Michael Whitehead

Department of Clinical Neurosciences

I am a final year PhD student in the Department of Clinical Neurosciences. During the first year of my doctoral studies, I worked in Keith Martin's lab to develop a gene therapy for diabetic macular oedema (DMO). DMO is one of the commest cause of eye disease in the working-age population in the developing world, and its prevalence is expected to increase in parallel with obesity rates in these regions. Patients with DMO present with loss of central vision, which is caused by degeneration of a region of their eye called the macula. In DMO, the blood vessels in the eye become leaky and this causes pockets of fluid (oedema) to develop. An increasing body of evidence also implicates oxidative stresses and mitochondrial dysfunction in causing degeneration of neurones in the retina. We sought to develop a gene therapy for DMO that addressed both the vascular and neuronal aspects of the condition, and we generated an exciting proof-of-concept data package to this end. The project led to the creation of a Cambridge-based start-up company, Ikarovec, which raised £2.5M in seed funding in 2020, and currently has six employees and growing! The company plans to initiate IND-enabling studies in 2022 and clinical studies in 2023. If successful, the DMO gene therapy could represent an exciting new treatment option for patients.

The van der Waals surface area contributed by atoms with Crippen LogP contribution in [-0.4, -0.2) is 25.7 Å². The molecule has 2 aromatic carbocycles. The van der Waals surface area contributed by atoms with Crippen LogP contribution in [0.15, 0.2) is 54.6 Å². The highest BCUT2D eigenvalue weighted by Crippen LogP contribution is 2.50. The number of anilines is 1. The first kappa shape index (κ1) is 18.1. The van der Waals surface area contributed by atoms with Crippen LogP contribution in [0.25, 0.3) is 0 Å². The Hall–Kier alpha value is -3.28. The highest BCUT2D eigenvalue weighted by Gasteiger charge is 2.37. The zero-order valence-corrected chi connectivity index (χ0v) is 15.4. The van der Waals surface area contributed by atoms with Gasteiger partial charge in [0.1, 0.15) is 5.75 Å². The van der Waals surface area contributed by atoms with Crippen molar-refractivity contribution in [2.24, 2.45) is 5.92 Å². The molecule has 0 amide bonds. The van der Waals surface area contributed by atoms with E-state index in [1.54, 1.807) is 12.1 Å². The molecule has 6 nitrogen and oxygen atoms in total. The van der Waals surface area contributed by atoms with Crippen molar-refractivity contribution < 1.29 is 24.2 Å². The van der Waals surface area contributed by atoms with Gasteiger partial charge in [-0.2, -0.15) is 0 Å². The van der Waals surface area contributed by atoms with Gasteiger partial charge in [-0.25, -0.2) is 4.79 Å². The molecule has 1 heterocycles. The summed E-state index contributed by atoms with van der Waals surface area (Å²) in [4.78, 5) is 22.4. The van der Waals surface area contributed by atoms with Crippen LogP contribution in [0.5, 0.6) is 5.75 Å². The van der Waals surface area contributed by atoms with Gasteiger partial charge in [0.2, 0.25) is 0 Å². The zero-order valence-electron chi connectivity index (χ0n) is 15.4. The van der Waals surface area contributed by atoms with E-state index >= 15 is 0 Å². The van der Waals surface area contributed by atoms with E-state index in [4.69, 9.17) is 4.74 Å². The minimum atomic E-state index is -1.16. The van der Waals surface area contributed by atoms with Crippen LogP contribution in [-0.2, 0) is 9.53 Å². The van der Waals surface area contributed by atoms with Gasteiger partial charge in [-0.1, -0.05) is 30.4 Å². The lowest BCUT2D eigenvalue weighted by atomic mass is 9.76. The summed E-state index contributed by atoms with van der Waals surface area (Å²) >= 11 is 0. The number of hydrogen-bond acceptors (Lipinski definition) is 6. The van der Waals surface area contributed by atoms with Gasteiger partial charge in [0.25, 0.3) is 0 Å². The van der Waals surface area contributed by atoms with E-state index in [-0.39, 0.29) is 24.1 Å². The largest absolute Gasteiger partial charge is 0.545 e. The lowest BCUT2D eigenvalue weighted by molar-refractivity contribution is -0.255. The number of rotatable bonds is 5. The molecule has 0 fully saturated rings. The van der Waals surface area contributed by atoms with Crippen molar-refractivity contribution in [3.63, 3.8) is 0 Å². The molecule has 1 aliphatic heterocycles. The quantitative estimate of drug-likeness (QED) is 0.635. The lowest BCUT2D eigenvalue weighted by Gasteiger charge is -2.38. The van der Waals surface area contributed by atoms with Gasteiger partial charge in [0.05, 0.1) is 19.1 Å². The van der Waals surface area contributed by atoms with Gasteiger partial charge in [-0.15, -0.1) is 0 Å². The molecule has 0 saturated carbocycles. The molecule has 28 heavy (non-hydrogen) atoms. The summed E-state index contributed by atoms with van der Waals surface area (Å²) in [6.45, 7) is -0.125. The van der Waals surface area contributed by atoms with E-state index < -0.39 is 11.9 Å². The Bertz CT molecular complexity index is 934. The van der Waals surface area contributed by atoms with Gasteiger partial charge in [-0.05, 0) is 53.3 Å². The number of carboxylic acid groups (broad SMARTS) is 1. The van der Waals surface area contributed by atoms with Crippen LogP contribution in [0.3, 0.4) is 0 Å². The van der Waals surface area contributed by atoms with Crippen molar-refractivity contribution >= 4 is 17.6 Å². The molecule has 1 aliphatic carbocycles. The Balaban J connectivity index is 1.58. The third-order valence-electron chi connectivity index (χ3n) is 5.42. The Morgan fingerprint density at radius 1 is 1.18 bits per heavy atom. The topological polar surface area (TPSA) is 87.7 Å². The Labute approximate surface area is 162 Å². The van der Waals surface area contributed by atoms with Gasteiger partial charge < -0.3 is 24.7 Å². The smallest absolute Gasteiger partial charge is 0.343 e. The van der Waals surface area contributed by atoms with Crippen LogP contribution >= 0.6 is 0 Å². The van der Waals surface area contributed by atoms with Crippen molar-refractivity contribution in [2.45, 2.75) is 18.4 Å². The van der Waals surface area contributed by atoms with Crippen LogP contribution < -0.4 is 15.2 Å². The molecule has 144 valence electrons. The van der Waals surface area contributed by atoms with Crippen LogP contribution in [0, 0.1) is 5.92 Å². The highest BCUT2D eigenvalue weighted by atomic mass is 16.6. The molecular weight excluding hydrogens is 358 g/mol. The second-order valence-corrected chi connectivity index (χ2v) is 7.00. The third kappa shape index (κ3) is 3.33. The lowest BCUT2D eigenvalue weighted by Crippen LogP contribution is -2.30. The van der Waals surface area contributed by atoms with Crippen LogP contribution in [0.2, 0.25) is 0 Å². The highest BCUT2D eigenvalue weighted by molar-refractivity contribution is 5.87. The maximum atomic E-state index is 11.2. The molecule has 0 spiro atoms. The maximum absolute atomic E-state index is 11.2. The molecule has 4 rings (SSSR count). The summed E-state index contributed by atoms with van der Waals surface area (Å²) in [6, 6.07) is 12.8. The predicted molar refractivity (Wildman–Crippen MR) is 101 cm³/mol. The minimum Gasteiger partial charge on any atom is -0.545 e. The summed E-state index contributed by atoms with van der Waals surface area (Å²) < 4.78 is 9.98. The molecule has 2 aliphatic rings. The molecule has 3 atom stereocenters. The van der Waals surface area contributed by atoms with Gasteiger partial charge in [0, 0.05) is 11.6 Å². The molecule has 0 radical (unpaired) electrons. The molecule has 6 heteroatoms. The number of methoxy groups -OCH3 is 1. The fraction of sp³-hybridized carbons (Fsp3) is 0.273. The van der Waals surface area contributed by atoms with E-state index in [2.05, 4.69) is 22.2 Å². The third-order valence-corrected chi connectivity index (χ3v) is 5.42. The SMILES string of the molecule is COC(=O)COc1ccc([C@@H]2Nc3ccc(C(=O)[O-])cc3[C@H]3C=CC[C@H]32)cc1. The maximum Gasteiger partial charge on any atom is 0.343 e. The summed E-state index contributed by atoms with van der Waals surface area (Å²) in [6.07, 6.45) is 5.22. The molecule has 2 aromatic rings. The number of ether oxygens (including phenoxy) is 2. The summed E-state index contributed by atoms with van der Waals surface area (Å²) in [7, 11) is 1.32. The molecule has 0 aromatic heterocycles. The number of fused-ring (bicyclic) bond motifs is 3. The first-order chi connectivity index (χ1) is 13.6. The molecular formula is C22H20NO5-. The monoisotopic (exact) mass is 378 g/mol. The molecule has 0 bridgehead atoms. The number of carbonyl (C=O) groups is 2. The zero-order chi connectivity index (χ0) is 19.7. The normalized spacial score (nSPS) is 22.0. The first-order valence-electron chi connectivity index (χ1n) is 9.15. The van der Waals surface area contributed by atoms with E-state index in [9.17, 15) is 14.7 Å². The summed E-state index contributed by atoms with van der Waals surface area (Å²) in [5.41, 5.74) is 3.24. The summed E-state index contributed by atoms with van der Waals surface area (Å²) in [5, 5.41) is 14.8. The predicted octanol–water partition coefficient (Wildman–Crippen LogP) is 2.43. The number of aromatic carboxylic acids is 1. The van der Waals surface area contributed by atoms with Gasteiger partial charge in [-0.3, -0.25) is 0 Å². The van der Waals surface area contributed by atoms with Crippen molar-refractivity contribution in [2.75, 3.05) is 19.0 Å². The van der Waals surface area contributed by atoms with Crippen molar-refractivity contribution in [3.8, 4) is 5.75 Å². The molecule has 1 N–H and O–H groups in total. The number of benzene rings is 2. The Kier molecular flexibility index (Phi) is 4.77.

After my PhD, I am hoping to pursue postdoctoral studies in the United States with a focus on the development of new platforms for delivering genes to the retina and central nervous system. My long-term objective is to work at the interface between academia and the biotechnology industry as an entrepreneurial scientist, and my aim is to create new platform technologies with medicinal applications.

Other 2021 award winners

Karsten Bach

Lydia Collas

Benjamin Droguet

Tiarnan Doherty

Anujan Poologaindran

Zhaozhi Qian

Andrew Russell

Pedro Vianez

Léa Wenger

Previous award winners

Find out about the winners awarded in previous years: